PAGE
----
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“Today, the defining skills of the previous era—the “left brain”
capabilities that powered the Information Age—are necessary but no
longer sufficient. And the capabilities we once disdained or thought
frivolous—the “right-brain” qualities of inventiveness,
empathy, joyfulness, and meaning—increasingly will
determine who flourishes and who flounders.”
― Daniel H. Pink, A Whole New Mind: Why Right-Brainers Will Rule the Future
“People get confused; companies get confused. When they start getting bigger, they want to replicate their
initial success. And a lot of them think, ‘Well, somehow, there’s some magic in the process of how that
success was created.’ So they start to institutionalize process across the company. And before very long,
people start to get confused that the process is the content. And that’s ultimately the downfall of IBM. IBM
has the best process people in the world. They just forgot about the content. And that happened a little bit
at Apple, too. We had a lot of people who were great at management process. They just didn’t have a clue
about the content. In my career, I found that the best people are the ones that really understand the
content. And they’re a pain in the butt to manage! But you put up with it because
they’re so great at the content. And that’s what makes great products. It’s not process, it’s content.”
Steve Jobs, 1996
We just look for a developer who's trying something a little different.
Something that's a cool idea that we want to bring to a bigger audience. It's as
simple as that.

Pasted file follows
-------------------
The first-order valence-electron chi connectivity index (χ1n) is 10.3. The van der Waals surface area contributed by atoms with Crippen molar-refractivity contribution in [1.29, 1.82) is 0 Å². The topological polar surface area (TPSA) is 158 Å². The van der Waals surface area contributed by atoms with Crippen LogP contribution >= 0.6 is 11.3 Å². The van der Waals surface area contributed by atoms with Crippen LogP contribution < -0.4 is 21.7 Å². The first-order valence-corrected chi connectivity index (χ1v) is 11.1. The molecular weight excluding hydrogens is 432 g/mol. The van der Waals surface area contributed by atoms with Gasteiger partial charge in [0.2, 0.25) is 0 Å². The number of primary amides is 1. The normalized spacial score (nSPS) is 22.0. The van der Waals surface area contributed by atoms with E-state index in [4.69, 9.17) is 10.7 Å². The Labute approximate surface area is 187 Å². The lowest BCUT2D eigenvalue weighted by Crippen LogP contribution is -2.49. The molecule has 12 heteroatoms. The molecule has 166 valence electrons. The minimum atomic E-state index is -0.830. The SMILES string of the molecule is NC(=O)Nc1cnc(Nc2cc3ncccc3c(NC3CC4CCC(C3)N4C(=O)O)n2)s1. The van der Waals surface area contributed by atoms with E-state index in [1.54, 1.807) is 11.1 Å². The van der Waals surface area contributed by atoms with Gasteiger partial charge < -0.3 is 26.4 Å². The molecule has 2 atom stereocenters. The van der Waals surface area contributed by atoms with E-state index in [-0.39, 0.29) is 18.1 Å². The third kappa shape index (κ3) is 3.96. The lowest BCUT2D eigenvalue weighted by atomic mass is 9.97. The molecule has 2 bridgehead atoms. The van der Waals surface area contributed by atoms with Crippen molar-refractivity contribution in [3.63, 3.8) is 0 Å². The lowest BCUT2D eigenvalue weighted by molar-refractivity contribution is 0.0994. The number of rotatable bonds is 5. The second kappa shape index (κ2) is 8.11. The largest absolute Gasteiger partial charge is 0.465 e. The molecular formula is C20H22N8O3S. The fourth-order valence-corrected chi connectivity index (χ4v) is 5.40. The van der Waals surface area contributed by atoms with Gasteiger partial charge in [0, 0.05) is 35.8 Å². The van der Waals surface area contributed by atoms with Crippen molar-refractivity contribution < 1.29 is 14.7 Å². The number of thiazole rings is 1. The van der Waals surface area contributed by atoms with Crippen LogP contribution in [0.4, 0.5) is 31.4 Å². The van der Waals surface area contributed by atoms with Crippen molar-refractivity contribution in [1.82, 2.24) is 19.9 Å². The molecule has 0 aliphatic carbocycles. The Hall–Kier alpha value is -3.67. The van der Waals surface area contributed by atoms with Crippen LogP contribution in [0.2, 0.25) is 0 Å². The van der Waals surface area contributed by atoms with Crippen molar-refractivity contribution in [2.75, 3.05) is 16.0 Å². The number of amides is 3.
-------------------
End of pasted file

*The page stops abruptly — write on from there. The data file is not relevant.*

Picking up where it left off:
"It doesn't mean anything other than that the game has a very 'art-forward'
design to it, as in games as an artform. It's not a general market everyone
will love. Not everyone's going to love Minit, not everyone's going to love Gris.
But we think they bring something important and interesting to games, and
we can help bring them to the audience out there that will appreciate them."
We're not saying no to games because we don't think they can sell 500,000
copies. That's a stupid way of looking at it.
Pushing the medium forward is something Devolver wants to do, even if the
games doing that work don't always sell as well as others.
“It’s so important to us to be in control, and not get big,” he says. “Because
with the bigness comes all the weird pressures that have nothing to do
with games. People ask us, ‘What’s your exit strategy?’ We don’t have an exit
strategy. We love what we’re doing. We had a guy from Time ask us the other
day, ‘Where do you go from here? What’s the big plan?’”
Wilson looks around and waves a hand at the parking lot, continuing softly,
“We would like to continue doing this. We think this is fun. We’re not getting
rich off this, but we’re making a comfortable living.
“This is by far the most fun we’ve ever had in the industry.”
Creativity: Flow and the Psychology of Discovery and Invention
Artful Making: What Managers Need to Know About How Artists Work
The 5 Levels of Leadership
Project Aristotle By Google
Games People Play, Eric Berne
Drive: The Surprising Truth About What Motivates Us, Daniel Pink
A Whole New Mind: Why Right-Brainers Will Rule the Future
The Birth of Tragedy
Zen Mind, Beginner’s Mind: Informal Talks on Zen Meditation and Practice
The Lean Startup
Zero to One: Notes on Startups, or How to Build the Future, Peter Thiel
Why Greatness Cannot Be Planned: The Myth of the Objective
Tribal Leadership, Dave Logan
Creativity Inc.: Overcoming the Unseen Forces That Stand in the Way of True
Inspiration, Ed Catmull
The Five Dysfunctions of a Team: A Leadership Fable
Zen in the Art of Archery